Pours a champagne colour with nice dense cream-coloured head. Good bead too. Very nice looking beer.
Smells mostly medicinal and Belgian. Hint of tropical fruit, but otherwise just phenolic. Not too bad.
Taste is boozey and sweet. Caramel and honey upfront, develops some nice hop character midway, with passionfruit and a general NZ hop fruitiness, but then they disappear and are replaced by a robust brandy-esque booze character. Not great.
Thin body, and carbonation is really fizzy. Maybe a bit hot on the mouthfeel too. Bit weird texturally.
Like the idea of the beer, but it's mostly booze, and lacking cleansing hops to balance.
62 / 100
IPA Dubbel, brewed for GABS Festival 2017. Tried at the festival in Melbourne on tap.
Pours an amber colour, slightly cloudy. Large bubbles for the head, beige in colour, sticks around alright. Looks alright, yeah.
Smells sweet upfront, with caramel and honey notes. Subtle hop character with a tangy grapefruit note and maybe some coconut as well. Not bad.
Caramel on the front of the palate, gets a bit richer towards the mid. Hops are pretty subdued but noticeable, with a touch of green apple tang on the late-mid. Some Belgian characters towards the finish with some phenolic character and a touch of spice. Not bad.
Touch of warming alcohol as it goes down; body is pretty decent.
Perhaps more dubbely than IPA-y and I think more hop character would elevate this beyond a fairly standard Belgian-tasting offering.
330ml brown squat Belgian bottle purchased as part of a bulk order with some workmates. Freshness date of September 2018, so a fair while to go.
Pours a rather dark golden colour, almost amber but with decent clarity. Head is a coarse-bubbled foam to begin with but settles out to a finer film of pocked mesh. Carbonation is fine and languid through a light, fluid body. Looks pretty decent.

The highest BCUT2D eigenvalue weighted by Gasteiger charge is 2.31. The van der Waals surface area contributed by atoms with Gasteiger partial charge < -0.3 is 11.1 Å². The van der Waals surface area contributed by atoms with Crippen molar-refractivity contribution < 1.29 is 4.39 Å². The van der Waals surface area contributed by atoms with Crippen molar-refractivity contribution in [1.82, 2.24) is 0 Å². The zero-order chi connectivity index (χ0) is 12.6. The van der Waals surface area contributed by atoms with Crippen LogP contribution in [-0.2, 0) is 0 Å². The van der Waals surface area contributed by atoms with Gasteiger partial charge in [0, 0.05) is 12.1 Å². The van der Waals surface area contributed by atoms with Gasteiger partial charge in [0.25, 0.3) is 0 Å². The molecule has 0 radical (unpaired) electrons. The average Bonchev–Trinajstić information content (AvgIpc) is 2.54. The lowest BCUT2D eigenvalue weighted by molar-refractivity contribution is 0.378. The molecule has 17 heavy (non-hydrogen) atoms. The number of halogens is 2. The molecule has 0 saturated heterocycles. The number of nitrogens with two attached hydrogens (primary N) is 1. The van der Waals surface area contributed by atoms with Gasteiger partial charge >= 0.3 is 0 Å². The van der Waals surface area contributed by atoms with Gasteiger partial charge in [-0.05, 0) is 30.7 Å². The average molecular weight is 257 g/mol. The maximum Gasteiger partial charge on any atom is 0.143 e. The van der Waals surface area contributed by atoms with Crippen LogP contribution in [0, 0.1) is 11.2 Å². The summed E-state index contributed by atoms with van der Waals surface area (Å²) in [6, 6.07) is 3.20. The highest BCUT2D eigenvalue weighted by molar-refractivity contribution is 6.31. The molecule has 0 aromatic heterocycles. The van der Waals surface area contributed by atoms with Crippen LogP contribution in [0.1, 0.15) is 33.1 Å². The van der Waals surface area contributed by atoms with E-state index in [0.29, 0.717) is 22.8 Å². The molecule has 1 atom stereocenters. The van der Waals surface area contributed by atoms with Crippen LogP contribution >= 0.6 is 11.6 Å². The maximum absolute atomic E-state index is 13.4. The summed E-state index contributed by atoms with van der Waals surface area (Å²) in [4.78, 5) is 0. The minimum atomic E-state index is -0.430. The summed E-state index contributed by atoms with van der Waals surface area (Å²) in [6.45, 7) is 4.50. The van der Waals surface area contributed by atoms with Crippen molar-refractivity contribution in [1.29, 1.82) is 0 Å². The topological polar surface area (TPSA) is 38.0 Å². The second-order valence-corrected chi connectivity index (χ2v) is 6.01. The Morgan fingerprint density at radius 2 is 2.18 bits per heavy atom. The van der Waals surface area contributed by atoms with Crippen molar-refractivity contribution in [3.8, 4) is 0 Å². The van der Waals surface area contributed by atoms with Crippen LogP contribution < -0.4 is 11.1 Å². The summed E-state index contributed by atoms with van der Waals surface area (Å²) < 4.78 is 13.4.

Nose is already a bit dead, I suspect. There's a pronounced mid malt character that gives a touch of metal, mingled with a slight leafy tea character from the residual hops. There's a suggestion of booze, but it's not solvent-like or too punchy. It smells pretty decent—I'd be interested to see how it tastes fresh.
Taste is pretty good. There's clearly craft here, because a beer this big in alcohol shouldn't taste so light and mild. It has a smooth entry, with a fine bubbling of carbonation, that leads towards a slight, subtle metallic bite in the late palate. Finish has a slight boozy astringency, but it's really very mild, and just manages to punctuate the ending nicely.
Feel is light, another achievement for a beer of this weight.
Overall, it's very nicely put together. It certainly shows off the brewer's skill, if not the hops that were probably present when it was fresh. I'd love to try it again closer to the source and with less age on it. I can believe it would be magnificent.
Pint enjoyed over lunch at the Lord Nelson with my workmates.
Firstly, look at that photo. Look at it. Now what on earth would possess you to call something like that a 'wit' IPA? It's things like that that make me wonder if the beloved Lord Nelson actually gets beer. There was a possibility that I reached during my review (below) that the tap may have been connected wrongly or mislabeled. But then they actually said on the tasting notes above the bar that it's deep copper in colour - why call it 'wit' then? I mean who or what is that meant to be appealing to or achieving when this is what is delivered?
Pours a dark red colour, clear yet a bit murky. Head is beige, small, bubbly with some whispy clumps left behind, good lace. Colour is not what I expected at all, but it looks nice and malty otherwise.
Smells like malt vinegar. Big and vinous notes with odd sour notes, weird fruity character that's quite unpleasant. Sharp and weird.
Taste is a bit maltier, good big caramel sweetness, that develops some hoppy character, but it's odd and by-producty mostly. Slightly citric on the back, look honestly I think this keg might be connected incorrectly, the hops are mostly just after products, slightly fruity and sharp, and the beer is all malty and caramelly with a slight vinegar note as well. Definitely no Belgian or wit characters though. Oh ok the tasting notes say it's copper in colour so maybe it's correct but wtf does it have to do with wit???
Nice mouthfeel actually: nice smooth maltiness, slight drying character. It does linger with a tickle at the back of the throat.